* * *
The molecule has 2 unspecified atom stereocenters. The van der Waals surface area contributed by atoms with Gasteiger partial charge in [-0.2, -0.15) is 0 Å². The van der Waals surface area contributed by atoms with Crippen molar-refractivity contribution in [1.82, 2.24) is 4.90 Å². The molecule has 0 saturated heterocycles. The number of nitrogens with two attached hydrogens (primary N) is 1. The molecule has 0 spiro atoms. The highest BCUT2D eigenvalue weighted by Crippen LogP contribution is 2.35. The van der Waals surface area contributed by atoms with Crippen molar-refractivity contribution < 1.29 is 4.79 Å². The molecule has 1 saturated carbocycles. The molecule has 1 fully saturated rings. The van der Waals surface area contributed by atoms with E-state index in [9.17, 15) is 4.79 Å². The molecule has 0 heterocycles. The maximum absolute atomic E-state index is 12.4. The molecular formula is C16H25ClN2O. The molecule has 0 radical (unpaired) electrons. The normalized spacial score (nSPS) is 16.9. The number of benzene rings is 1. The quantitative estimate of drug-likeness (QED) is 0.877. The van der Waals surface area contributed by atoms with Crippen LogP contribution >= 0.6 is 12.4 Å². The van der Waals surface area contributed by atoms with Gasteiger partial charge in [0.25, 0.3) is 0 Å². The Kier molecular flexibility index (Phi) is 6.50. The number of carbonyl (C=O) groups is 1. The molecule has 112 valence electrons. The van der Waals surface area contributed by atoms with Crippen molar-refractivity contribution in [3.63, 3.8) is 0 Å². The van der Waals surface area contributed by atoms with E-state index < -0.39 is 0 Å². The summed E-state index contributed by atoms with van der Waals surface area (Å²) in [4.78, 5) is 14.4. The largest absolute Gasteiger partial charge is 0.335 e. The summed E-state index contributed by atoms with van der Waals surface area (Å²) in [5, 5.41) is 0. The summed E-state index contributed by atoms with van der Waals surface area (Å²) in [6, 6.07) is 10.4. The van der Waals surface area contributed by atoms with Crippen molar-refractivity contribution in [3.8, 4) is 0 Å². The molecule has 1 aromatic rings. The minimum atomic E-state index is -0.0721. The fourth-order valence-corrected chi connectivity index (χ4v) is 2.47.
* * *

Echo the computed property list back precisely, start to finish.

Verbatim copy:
The molecule has 2 unspecified atom stereocenters. The van der Waals surface area contributed by atoms with Gasteiger partial charge in [-0.2, -0.15) is 0 Å². The van der Waals surface area contributed by atoms with Crippen molar-refractivity contribution in [1.82, 2.24) is 4.90 Å². The molecule has 0 saturated heterocycles. The number of nitrogens with two attached hydrogens (primary N) is 1. The molecule has 0 spiro atoms. The highest BCUT2D eigenvalue weighted by Crippen LogP contribution is 2.35. The van der Waals surface area contributed by atoms with Crippen molar-refractivity contribution < 1.29 is 4.79 Å². The molecule has 1 saturated carbocycles. The molecule has 1 fully saturated rings. The van der Waals surface area contributed by atoms with E-state index in [9.17, 15) is 4.79 Å². The molecule has 0 heterocycles. The maximum absolute atomic E-state index is 12.4. The molecular formula is C16H25ClN2O. The molecule has 0 radical (unpaired) electrons. The normalized spacial score (nSPS) is 16.9. The number of benzene rings is 1. The quantitative estimate of drug-likeness (QED) is 0.877. The van der Waals surface area contributed by atoms with Crippen LogP contribution >= 0.6 is 12.4 Å². The van der Waals surface area contributed by atoms with Gasteiger partial charge in [0.25, 0.3) is 0 Å². The Kier molecular flexibility index (Phi) is 6.50. The number of carbonyl (C=O) groups is 1. The molecule has 112 valence electrons. The van der Waals surface area contributed by atoms with Crippen molar-refractivity contribution in [3.63, 3.8) is 0 Å². The van der Waals surface area contributed by atoms with E-state index < -0.39 is 0 Å². The summed E-state index contributed by atoms with van der Waals surface area (Å²) in [4.78, 5) is 14.4. The largest absolute Gasteiger partial charge is 0.335 e. The summed E-state index contributed by atoms with van der Waals surface area (Å²) in [5, 5.41) is 0. The summed E-state index contributed by atoms with van der Waals surface area (Å²) in [6, 6.07) is 10.4. The van der Waals surface area contributed by atoms with Crippen molar-refractivity contribution in [3.8, 4) is 0 Å². The molecule has 1 aromatic rings. The minimum atomic E-state index is -0.0721. The fourth-order valence-corrected chi connectivity index (χ4v) is 2.47.